Cyp2c70 is responsible for the species difference in bile acid metabolism between mice and humans

Shogo Takahashi, Tatsuki Fukami, Yusuke Masuo, Chad N. Brocker, Cen Xie, Kristopher W. Krausz, C. Roland Wolf, Colin J. Henderson, Frank J. Gonzalez (Lead / Corresponding author)

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    Bile acids are synthesized from cholesterol in the liver and subjected to multiple metabolic biotransformations in hepatocytes, including oxidation by cytochromes P450 (CYP)s and conjugation with taurine, glycine, glucuronic acid, and sulfate. Mice and rats can hydroxylate chenodeoxycholic acid (CDCA) at the 6-position to form α-muricholic acid (α-MCA), and ursodeoxycholic acid (UDCA) to form β-muricholic acid (-MCA). However, MCA is not formed in humans to any appreciable degree and the mechanism for this species difference is not known. Comparison of several Cyp-null mouse lines revealed that α-MCA and β-MCA were not detected in the liver samples from Cyp2c-cluster null (Cyp2c-null) mice. Global bile acids analysis further revealed the absence of MCA and their conjugated-derivatives, and high concentration of CDCA, UDCA in Cyp2c-null mouse cecum and feces. Analysis of recombinant CYPs revealed that α-MCA and β-MCA were produced by oxidation of CDCA and UDCA by Cyp2c70. CYP2C9-humanized mice have similar bile acid metabolites as the Cyp2c-null mice, thus indicating that human CYP2C9 does not oxidize CDCA and UDCA thus explaining the species differences in production of MCA. Since humans do not produce MCA, they lack taurine-β-MCA, a farnesoid X receptor (FXR) antagonists in mouse, that modulates obesity, insulin resistance and hepatosteatosis.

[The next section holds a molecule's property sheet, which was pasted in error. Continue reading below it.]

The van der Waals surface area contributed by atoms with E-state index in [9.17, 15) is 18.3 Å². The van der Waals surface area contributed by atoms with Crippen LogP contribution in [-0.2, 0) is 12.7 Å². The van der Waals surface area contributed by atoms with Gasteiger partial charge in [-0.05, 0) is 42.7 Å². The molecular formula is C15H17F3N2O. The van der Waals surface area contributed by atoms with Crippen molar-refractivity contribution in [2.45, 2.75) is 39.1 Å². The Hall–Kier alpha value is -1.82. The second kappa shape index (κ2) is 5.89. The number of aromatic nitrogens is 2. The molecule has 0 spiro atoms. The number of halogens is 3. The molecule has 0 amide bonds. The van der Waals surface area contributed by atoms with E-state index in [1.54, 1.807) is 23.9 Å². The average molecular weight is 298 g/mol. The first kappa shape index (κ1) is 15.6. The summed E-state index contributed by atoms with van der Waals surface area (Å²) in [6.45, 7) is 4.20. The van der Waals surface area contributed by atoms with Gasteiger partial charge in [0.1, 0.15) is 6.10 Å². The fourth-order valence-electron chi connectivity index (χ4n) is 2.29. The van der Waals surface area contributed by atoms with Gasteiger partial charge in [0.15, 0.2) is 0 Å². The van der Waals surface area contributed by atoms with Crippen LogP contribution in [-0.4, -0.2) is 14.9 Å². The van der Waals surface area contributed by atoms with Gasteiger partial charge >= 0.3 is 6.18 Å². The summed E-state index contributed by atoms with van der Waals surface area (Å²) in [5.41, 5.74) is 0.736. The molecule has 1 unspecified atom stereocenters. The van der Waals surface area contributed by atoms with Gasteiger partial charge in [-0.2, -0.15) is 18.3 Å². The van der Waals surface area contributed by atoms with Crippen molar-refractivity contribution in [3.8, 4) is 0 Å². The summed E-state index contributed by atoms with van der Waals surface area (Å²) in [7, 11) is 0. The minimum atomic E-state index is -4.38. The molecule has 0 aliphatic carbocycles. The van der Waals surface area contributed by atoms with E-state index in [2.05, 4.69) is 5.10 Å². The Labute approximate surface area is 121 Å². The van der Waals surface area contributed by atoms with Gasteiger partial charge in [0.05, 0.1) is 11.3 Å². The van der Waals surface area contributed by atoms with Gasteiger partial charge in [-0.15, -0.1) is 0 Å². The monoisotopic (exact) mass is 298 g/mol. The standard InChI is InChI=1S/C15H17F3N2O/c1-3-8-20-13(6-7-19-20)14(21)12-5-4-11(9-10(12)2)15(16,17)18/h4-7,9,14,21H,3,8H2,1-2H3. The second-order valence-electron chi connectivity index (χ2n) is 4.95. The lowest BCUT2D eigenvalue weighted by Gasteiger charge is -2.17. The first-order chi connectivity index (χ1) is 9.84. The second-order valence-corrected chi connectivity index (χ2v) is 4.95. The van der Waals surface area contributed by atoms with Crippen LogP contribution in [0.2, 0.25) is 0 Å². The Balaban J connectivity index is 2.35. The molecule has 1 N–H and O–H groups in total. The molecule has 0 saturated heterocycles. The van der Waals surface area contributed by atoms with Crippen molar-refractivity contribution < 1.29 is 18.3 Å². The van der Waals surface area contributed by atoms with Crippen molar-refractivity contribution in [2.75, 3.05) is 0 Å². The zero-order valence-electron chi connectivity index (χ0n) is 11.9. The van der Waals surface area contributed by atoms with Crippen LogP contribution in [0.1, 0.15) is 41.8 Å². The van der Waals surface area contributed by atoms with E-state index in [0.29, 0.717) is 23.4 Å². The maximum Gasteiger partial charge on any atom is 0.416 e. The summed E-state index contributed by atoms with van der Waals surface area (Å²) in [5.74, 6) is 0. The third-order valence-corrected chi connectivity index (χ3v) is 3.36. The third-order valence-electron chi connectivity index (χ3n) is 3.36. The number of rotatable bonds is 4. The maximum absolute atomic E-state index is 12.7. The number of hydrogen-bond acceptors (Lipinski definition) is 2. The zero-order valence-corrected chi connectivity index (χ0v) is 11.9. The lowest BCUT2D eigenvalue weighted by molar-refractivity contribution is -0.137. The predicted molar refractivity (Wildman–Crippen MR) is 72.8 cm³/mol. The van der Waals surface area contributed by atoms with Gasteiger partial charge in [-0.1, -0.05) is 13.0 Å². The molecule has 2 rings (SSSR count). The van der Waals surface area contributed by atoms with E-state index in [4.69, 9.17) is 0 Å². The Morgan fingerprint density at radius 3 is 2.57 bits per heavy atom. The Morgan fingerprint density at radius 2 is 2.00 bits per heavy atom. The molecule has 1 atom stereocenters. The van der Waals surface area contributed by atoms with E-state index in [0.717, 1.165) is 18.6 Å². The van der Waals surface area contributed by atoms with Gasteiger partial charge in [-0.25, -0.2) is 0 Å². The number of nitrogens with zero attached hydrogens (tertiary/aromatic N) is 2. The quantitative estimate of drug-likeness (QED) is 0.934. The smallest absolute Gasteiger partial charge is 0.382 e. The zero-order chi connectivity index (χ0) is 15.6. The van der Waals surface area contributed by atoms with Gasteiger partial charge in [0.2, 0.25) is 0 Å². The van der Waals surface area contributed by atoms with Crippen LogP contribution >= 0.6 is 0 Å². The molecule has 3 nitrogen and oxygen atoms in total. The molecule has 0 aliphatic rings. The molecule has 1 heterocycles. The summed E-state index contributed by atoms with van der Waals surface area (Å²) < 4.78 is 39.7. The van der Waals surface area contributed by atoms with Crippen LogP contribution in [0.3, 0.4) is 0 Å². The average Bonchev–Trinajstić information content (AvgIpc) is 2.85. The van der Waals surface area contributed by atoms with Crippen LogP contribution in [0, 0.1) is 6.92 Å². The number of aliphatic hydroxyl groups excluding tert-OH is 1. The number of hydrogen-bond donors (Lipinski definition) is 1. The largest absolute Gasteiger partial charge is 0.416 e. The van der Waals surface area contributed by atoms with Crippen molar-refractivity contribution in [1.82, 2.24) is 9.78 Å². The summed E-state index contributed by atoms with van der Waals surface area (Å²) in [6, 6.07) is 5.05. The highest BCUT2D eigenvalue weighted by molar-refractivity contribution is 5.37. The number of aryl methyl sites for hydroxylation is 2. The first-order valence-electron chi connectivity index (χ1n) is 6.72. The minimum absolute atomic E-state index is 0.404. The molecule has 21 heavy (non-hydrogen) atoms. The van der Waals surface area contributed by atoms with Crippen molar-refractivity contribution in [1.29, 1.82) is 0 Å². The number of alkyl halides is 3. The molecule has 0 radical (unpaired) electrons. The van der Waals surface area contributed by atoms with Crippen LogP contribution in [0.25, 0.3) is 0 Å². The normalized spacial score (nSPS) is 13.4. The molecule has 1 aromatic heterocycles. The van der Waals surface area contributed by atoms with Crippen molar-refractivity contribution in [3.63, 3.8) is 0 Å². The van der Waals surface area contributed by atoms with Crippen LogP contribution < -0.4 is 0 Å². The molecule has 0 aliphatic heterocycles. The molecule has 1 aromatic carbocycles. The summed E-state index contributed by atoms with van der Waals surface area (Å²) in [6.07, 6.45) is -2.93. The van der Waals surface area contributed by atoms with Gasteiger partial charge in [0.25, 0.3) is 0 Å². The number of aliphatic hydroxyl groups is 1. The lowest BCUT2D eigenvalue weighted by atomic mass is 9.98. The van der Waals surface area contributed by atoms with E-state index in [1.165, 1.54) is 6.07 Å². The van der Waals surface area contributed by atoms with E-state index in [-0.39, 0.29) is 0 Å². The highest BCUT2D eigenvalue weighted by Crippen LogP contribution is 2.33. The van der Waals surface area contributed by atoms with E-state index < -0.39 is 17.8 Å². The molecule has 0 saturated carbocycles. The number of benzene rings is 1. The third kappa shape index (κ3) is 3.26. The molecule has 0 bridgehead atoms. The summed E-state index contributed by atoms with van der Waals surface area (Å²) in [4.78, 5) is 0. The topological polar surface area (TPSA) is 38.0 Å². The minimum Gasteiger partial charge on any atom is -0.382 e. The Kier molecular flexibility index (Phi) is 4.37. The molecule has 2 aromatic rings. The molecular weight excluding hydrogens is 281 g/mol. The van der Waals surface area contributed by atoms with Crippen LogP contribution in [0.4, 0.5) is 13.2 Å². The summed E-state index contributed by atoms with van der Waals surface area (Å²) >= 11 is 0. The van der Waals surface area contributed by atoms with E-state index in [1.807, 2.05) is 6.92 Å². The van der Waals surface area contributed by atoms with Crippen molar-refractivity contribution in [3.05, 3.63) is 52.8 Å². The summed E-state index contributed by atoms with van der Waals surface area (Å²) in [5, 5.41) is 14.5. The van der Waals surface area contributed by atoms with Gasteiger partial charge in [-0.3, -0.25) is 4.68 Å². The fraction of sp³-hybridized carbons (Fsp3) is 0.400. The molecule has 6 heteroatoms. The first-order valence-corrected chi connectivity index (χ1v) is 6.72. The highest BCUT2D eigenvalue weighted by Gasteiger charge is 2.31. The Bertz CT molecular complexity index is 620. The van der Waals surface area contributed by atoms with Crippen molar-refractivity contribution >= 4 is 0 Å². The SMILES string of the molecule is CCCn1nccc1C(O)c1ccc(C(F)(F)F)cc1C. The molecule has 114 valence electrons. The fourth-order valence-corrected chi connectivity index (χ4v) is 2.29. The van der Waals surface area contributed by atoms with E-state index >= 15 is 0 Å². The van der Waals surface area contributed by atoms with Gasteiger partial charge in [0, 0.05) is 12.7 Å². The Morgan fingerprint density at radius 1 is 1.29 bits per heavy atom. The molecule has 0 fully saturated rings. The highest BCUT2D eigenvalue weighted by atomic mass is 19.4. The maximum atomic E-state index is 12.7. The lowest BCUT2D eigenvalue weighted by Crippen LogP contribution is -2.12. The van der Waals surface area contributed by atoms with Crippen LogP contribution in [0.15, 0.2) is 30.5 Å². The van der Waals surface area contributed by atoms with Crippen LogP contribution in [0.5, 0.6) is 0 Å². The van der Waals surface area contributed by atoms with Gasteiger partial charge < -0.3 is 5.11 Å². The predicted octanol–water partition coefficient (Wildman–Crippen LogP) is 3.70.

Original languageEnglish
    Pages (from-to)2130-2037
    Number of pages8
    JournalJournal of Lipid Research
    Early online date16 Sept 2016
    Publication statusPublished - Dec 2016


    • chenodeoxycholic acid
    • cytochrome P450
    • Cyp2c70
    • enzyme kinetics
    • liver
    • muricholic acid
    • ursodeoxycholic acid


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